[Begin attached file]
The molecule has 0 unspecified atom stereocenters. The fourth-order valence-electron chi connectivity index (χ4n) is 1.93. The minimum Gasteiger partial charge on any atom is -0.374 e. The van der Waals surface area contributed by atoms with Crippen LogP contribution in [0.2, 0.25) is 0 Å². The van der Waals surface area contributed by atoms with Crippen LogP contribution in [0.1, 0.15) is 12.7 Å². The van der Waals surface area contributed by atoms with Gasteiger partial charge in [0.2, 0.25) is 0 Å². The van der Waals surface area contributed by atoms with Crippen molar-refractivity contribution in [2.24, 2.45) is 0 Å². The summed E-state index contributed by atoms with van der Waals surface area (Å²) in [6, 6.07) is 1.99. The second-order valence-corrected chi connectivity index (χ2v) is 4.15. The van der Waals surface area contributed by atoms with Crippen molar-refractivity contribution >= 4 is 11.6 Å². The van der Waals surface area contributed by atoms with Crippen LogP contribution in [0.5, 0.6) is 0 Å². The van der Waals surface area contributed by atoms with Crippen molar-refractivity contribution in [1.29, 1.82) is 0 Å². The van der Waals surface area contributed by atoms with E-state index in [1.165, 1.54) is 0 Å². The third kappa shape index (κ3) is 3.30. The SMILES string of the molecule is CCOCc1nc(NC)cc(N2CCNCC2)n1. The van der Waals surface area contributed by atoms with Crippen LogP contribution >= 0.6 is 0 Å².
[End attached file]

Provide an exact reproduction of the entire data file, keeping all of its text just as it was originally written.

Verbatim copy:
The molecule has 0 unspecified atom stereocenters. The fourth-order valence-electron chi connectivity index (χ4n) is 1.93. The minimum Gasteiger partial charge on any atom is -0.374 e. The van der Waals surface area contributed by atoms with Crippen LogP contribution in [0.2, 0.25) is 0 Å². The van der Waals surface area contributed by atoms with Crippen LogP contribution in [0.1, 0.15) is 12.7 Å². The van der Waals surface area contributed by atoms with Gasteiger partial charge in [0.2, 0.25) is 0 Å². The van der Waals surface area contributed by atoms with Crippen molar-refractivity contribution in [2.24, 2.45) is 0 Å². The summed E-state index contributed by atoms with van der Waals surface area (Å²) in [6, 6.07) is 1.99. The second-order valence-corrected chi connectivity index (χ2v) is 4.15. The van der Waals surface area contributed by atoms with Crippen molar-refractivity contribution >= 4 is 11.6 Å². The van der Waals surface area contributed by atoms with Crippen LogP contribution in [0.5, 0.6) is 0 Å². The van der Waals surface area contributed by atoms with Crippen molar-refractivity contribution in [1.29, 1.82) is 0 Å². The van der Waals surface area contributed by atoms with E-state index in [1.165, 1.54) is 0 Å². The third kappa shape index (κ3) is 3.30. The SMILES string of the molecule is CCOCc1nc(NC)cc(N2CCNCC2)n1. The van der Waals surface area contributed by atoms with Crippen LogP contribution >= 0.6 is 0 Å².